One notable side effect of the Federal Reserve “printing” programs has been the massive increase in size of its SOMA portfolio. As of August 20, 2014 the portfolio had grown from $600 billion to $4.14 trillion. The Federal Reserve has been purchasing Agency and Treasury securities in an effort to suppress interest rates.
Interest rate suppression was considered critical for the housing market and economic recovery. Worldwide, overnight interest rates have been held close to zero for 6 years. Chairwoman Yellen seems to have no resolve to raise short interest rates any time soon in spite of divisions within her FOMC. As of August 29th, the 10 year Treasury bond yielded 2.336% nominally and only .22% real. Wealth is being transferred from some of the most vulnerable in society to the government. Seniors and institutional investors are paying this penalty to fund the government.
Today the Federal Reserve has become a very big player in the bond market with its $4 trillion SOMA portfolio of Treasury and Agency securities. If the Fed were to sell this portfolio down to a more sustainable level, higher interest rates would ensue. Higher rates would be anathema to this recovery. The Fed is the new BIG player in the bond market.
Velocity is another revealing story. Velocity is a statistic that measures turnover of the money supply relative to the GDP of the economy. A higher or growing velocity means that the money supply is turning over faster and the economy is healthier. The St Louis Federal Reserve defines it:
”This is a ratio of nominal GDP to a measure of the money supply (M1 or M2). It can be thought of as the rate of turnover in the money supply--that is, the number of times one dollar is used to purchase final goods and services included in GDP.”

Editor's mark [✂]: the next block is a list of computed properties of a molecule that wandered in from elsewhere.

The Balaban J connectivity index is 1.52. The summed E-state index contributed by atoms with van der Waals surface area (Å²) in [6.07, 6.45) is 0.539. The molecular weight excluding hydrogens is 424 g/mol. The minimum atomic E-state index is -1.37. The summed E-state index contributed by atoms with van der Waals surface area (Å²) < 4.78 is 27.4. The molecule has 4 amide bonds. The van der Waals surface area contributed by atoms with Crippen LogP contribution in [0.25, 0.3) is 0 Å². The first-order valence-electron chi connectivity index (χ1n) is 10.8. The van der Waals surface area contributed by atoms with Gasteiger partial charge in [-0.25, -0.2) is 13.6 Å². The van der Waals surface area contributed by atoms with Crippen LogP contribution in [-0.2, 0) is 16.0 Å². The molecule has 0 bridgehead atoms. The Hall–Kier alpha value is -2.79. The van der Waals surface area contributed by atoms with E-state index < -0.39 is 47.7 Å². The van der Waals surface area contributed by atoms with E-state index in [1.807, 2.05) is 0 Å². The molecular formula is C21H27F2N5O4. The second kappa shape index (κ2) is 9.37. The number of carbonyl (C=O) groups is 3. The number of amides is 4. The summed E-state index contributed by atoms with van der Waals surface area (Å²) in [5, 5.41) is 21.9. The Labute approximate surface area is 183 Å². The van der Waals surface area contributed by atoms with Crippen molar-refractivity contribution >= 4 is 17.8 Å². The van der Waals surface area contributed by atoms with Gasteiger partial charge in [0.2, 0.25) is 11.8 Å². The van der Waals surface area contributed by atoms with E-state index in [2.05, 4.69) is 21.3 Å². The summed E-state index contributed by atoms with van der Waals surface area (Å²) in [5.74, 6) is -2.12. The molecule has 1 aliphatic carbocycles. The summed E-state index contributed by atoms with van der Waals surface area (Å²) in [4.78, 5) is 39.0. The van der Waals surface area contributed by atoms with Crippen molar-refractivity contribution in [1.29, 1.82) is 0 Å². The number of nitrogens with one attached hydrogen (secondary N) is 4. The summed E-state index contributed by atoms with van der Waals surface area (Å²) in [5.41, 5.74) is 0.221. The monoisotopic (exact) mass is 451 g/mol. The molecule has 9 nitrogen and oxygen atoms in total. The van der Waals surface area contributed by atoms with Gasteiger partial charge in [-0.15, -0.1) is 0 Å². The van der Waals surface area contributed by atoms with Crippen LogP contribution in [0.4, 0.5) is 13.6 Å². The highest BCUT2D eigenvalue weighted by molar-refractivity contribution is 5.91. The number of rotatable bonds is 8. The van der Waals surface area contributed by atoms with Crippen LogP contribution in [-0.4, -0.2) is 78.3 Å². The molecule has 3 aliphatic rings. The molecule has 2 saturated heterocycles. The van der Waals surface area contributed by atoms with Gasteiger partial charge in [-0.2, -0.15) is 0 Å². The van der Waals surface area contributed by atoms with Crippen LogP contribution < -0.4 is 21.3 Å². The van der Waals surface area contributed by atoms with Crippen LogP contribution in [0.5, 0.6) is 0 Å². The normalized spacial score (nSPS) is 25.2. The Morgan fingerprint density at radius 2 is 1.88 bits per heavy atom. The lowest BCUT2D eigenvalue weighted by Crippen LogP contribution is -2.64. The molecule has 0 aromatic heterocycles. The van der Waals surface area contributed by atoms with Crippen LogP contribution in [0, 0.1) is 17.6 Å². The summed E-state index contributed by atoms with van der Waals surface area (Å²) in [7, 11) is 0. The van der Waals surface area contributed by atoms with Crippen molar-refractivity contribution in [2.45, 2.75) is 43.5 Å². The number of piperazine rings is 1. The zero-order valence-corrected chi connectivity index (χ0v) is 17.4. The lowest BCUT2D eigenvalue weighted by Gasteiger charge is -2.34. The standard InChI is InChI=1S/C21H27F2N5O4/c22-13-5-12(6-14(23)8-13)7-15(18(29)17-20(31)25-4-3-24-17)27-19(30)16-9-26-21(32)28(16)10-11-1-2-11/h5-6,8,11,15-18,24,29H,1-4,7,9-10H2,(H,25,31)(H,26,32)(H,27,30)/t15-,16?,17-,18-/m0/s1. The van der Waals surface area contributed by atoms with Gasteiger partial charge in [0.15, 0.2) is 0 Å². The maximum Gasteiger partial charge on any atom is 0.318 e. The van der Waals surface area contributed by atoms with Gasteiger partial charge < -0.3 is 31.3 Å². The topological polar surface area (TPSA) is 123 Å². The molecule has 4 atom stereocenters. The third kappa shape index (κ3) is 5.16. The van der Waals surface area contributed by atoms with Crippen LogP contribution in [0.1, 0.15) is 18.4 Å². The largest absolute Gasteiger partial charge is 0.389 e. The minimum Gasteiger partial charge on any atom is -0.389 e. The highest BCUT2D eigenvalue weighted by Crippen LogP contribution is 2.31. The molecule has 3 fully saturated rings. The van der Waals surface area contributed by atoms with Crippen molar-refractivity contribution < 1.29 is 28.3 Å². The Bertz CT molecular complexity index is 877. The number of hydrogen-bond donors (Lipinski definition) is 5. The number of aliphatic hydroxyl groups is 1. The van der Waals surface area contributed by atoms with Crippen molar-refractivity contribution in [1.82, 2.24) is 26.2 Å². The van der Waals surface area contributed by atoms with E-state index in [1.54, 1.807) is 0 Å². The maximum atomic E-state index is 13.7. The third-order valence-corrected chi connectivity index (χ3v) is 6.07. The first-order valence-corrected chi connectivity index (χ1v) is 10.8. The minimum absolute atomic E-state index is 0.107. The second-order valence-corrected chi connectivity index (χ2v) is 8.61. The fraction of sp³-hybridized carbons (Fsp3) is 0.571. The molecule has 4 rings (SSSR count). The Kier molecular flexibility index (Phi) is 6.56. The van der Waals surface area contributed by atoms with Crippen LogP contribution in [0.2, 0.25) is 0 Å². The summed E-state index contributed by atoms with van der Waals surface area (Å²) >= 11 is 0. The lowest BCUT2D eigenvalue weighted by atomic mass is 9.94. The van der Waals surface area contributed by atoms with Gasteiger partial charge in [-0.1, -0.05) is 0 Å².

As is apparent, the velocity has not reacted to the Fed’s policy of increasing the base money supply. In fact, almost on cue, velocity has fallen and continues to decline even after the end of the Great Recession in 2009. These results are through the first quarter of 2014.
New Normal indeed!
US Treasury Yield Curve as of August 27th 2014
In spite of these underlying, empirical warning signs, the stock market, infused with liquidity, continues its way to “summit Everest” in oblivion. These are good days for many equity investors, at least those not in the natural resource sector. The problem is that most Americans are not serious equity investors. The wealth of this equity bubble accrues to the few and it is entirely ephemeral.
Billionaire CEO’s are being minted weekly in Silicon Valley. The irrationality of the time reminds one of other times when bubbles, ex post, were so apparent. It is the human condition to see after the fact, not before.
So we are left mired in the current state of the economy. It is a state reminiscent of Japan’s 30 year experience with the ogre of deflation, stagnant real income growth, permanently higher unemployment, an educational system that replaces labor intensive wealth creation with digital productivity.
Beware dear equity investor, beware.
Equity Markets Have Risen 60% Under the Fed’s Auspices